Freedom is a biblical idea. God gave man free will. When God made man and placed him int eh Garden, God gave man the right to make his own decisions—We don’t find God’s forcing Adam and Eve to do the right thing, but he gave them a choice. Biblical instructions about how we should act strongly imply that we have free will—if we have no choice in the way we act, why would God tell us how to act?
Civil liberty is also valued in Scripture. “Consecrate the fiftieth year and proclaim liberty throughout the land to all its inhabitants. It shall be a jubilee for you; each one of you is to return to his family property and each to his own clan” (Lev 25:10)—Indentured servants were to be freed during the Year of Jubilee (Lev 25:39-43). “Were you a slave when you were called? Don’t let it trouble you—although if you can gain your freedom, do so” (1 Cor 7:21).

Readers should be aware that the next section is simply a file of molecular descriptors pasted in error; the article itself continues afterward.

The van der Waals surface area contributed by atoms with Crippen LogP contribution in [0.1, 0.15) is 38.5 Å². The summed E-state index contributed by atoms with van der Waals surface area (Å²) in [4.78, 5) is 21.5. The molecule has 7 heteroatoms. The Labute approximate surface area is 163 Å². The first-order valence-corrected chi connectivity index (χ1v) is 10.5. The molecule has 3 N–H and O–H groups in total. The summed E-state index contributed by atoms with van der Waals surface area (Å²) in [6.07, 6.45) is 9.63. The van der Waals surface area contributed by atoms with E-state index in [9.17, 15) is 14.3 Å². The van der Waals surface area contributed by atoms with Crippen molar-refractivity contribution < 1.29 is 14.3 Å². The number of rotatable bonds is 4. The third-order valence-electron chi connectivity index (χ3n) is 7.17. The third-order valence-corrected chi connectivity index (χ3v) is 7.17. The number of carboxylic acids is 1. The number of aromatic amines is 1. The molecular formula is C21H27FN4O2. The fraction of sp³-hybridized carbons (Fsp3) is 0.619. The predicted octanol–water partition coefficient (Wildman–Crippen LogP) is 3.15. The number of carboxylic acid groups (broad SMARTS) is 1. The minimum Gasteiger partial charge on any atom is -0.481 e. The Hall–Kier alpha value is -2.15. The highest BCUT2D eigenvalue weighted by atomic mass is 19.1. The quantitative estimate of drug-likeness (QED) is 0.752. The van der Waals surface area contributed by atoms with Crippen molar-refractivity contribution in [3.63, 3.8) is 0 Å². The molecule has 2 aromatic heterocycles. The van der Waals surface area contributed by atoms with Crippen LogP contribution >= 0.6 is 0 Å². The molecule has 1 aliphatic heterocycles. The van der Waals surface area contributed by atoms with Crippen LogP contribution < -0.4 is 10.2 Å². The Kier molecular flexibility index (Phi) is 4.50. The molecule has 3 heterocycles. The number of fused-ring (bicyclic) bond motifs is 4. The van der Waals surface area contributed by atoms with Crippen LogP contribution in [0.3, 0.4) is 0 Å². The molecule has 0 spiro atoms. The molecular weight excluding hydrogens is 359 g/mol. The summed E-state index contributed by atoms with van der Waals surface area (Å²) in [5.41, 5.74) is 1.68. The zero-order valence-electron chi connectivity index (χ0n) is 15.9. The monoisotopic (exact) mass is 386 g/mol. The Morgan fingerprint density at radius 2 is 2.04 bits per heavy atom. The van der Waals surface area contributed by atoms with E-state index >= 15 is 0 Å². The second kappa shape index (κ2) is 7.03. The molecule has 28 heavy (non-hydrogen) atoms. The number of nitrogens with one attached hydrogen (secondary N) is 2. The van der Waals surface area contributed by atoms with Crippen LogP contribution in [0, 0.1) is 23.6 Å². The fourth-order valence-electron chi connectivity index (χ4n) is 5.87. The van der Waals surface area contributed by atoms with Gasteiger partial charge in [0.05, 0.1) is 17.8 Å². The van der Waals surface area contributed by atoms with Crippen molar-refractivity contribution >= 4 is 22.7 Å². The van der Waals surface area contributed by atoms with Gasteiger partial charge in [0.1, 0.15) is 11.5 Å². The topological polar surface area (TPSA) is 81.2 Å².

Because God has given us free will, we dare not impose our beliefs on others. We dare not force people to do what is right—God doesn’t do that with us. But because we shouldn’t impose our beliefs on others doesn’t mean that we should sit idly by and say nothing. We have a God-given responsibility to speak out on these matters—we can’t keep silent when it comes to abortion, homosexuality, euthanasia, Secular Humanism, and the like. We should be more than willing to engage individuals in dialogue and seek to persuade them of the truthfulness of Christianity, but we should never seek to coerce them into accepting truth.
Yet, there is must wrong with the Secular Humanist idea of freedom.
What is Wrong with These Statements?
If you notice in Humanist Manifesto II, freedom includes “a recognition of an individual’s right to die with dignity, euthanasia, and the right to suicide” (Humanist Manifesto II, Seventh). Their desire for rights to euthanasia and suicide can be seen in a press release from the American Humanist Association. The Supreme Court heard a case dealing with Oregon’s right-to-die law which was opposed by the Bush Administration. The AHA issued a press release which said